There is a tendency in many pop culture stories to mistake complexity for sophistication. The more plot twists and turns, the better; the more tangled the narrative, the more likely we are to find some kernel of meaning in one of its many strands. It is thus refreshing when a story dares to remember the virtue and pleasure of simplicity. In contrast to the bloated mess that constitutes much Hollywood action and superhero fare, Mad Max: Fury Road follows the simplest and most mythic story of all—what mythologist Joseph Campbell called the “hero’s journey.” It’s a story director George Miller has told many times—through films as different from the Mad Max series as Babe and Happy Feet—but it’s one that perhaps will always be inexplicably compelling, due in large part to its primordial roots. Its essence is the arc that defines all journeys since there have been people to journey: setting out, the challenge, transformation, the return. It is, according to T.S. Eliot’s resonant phrase, “to arrive where we started/And know the place for the first time.”
Imperator Furiosa (Charlize Theron) is a high-ranking official in the service of the Citadel, a stronghold ruled by the tyrant Immortan Joe (Hugh Keays-Byrne) and set up as an oasis-prison against the scorched Wasteland that covers the earth. Joe keeps the underclass in place by restricting access to the world’s most precious resource, water. At the beginning of the film, Furiosa goes rogue, setting off across the desert in the colossal War Rig in hopes of liberating her precious cargo—Immortan Joe’s Five Wives, whom he keeps as slaves for breeding heirs. Joe sets off in pursuit of Furiosa with his full army of monstrous cars and mutant War Boys (who are something like a cross between orcs and Klaus Maria Brandauer’s Mephisto)—one of whom, Nux (Nicholas Hoult), has taken (Mad) Max Rockatansky (Tom Hardy) along for the ride as his human “blood bag.” The ensuing two hours are essentially an escalation of this chase, which hardly ever slows down and eventually results in Max and Nux joining Furiosa’s side to fight off Joe.
The world Miller gives us is a stunning realization of a singular vision, a curious and indeed mad offspring of action, horror, and arthouse sensibilities. The aesthetic is entrancing, and more than slightly menacing—an eclectic mix of heavy metal, steampunk, and Terry Gilliam-level bizarre (I was reminded more than once of Brazil), all delivered at a breakneck pace. It is like looking at a Hieronymus Bosch painting if the artist had lived in the oil and water-parched twenty-first century. Here, the veneer of civilization has been stripped away by nuclear fallout, forcing the remnant of humanity back into primitive, mythic forms, which manifest themselves in more than just character and place names. Symbols loom large. Characters flee or welcome Death, seek Redemption. The script may be light, and the story simple, but one feels the psychological depth of the world. Every character, every car, every detail has a weight that suggests a unique backstory, which the film mercifully refuses to expound. I was reminded of literary critic Erich Auerbach’s description of the terse, seemingly bare prose of the Old Testament as compared to the highly descriptive verse of Homer’s Odyssey:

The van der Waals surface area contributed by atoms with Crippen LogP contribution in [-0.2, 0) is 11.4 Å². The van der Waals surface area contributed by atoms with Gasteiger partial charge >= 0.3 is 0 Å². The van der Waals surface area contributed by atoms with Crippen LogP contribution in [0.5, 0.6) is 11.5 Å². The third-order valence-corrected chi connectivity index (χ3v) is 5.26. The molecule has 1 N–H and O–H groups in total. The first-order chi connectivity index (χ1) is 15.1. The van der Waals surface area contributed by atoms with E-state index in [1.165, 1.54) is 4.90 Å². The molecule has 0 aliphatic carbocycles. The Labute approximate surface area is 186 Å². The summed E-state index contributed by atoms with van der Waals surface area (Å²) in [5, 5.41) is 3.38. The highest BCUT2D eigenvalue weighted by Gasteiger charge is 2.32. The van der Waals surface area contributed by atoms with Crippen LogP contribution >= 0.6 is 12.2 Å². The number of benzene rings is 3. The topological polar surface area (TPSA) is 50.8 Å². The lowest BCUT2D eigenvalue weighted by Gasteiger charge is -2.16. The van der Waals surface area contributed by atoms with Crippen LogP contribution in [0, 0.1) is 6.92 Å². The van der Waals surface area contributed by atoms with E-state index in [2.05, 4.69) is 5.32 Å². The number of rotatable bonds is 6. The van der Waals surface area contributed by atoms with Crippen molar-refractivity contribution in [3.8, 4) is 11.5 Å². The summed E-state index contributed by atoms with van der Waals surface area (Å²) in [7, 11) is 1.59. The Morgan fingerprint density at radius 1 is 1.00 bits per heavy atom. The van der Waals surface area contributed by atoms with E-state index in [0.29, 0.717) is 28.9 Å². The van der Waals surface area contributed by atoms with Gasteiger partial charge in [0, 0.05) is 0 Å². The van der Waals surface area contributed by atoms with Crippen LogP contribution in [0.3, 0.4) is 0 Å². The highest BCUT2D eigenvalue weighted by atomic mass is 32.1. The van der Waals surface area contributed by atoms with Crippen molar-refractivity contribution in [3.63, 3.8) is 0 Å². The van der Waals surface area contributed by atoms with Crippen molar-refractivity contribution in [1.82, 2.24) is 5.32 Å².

The two styles, in their opposition, represent basic types: on the one hand [the Odyssey’s] fully externalized description, uniform illustration, uninterrupted connection, free expression, all events in the foreground, displaying unmistakable meanings . . . on the other hand [in the Old Testament], certain parts brought into high relief, others left obscure, abruptness, suggestive influence of the unexpressed, “background” quality, multiplicity of meanings.
One mythic expression of humanity that we find in this sparse but deep world is Immortan Joe’s hyper-masculine society, which celebrates death, slavery, and the cult of the warrior. It is a return to a kind of Viking paganism channeled through the divinity of the V8 engine. Cars roam the Wasteland like skiffs on the sea, in search of pillage and the glory of eternal life in a chrome Valhalla, achieved through self-sacrifice in battle. Exhibitions of testosterone are raised to the level of the parodic. Set against this, there is the feminine resistance of Furiosa, the Five Wives, and a possibly apocryphal Eden known as the “Green Place,” which is populated by the Vuvalini, an elderly and resourceful matriarchal clan.
Themes of fertility and renewed life are clear symbols opposing Joe’s brute violence and dehumanization. There has been much ado about the film being a kind of “feminist manifesto,” one reviewer even going so far as to call it a dystopian tale of reproductive rights. Boiling the film down to this point misses the mark. It has no overarching theoretical agenda, feminist or otherwise—despite its overturning a host of sexist tropes, refusing to objectify or ogle its female characters, and giving the lead to Furiosa (Max is literally out of the driver’s seat for most of the film). It simply believes in, and shows, a true equality and solidarity of the sexes, and professes the desirability of a society built on life, equality, and justice rather than on death, slavery, and oppression. This better society is one containing all kinds of people: cripples, freaks, and lunatics—the kind of rabble Flannery O’Connor envisioned would inherit the kingdom of heaven. And this society, the film argues, is one that women may have a better shot at initiating in the post-apocalypse.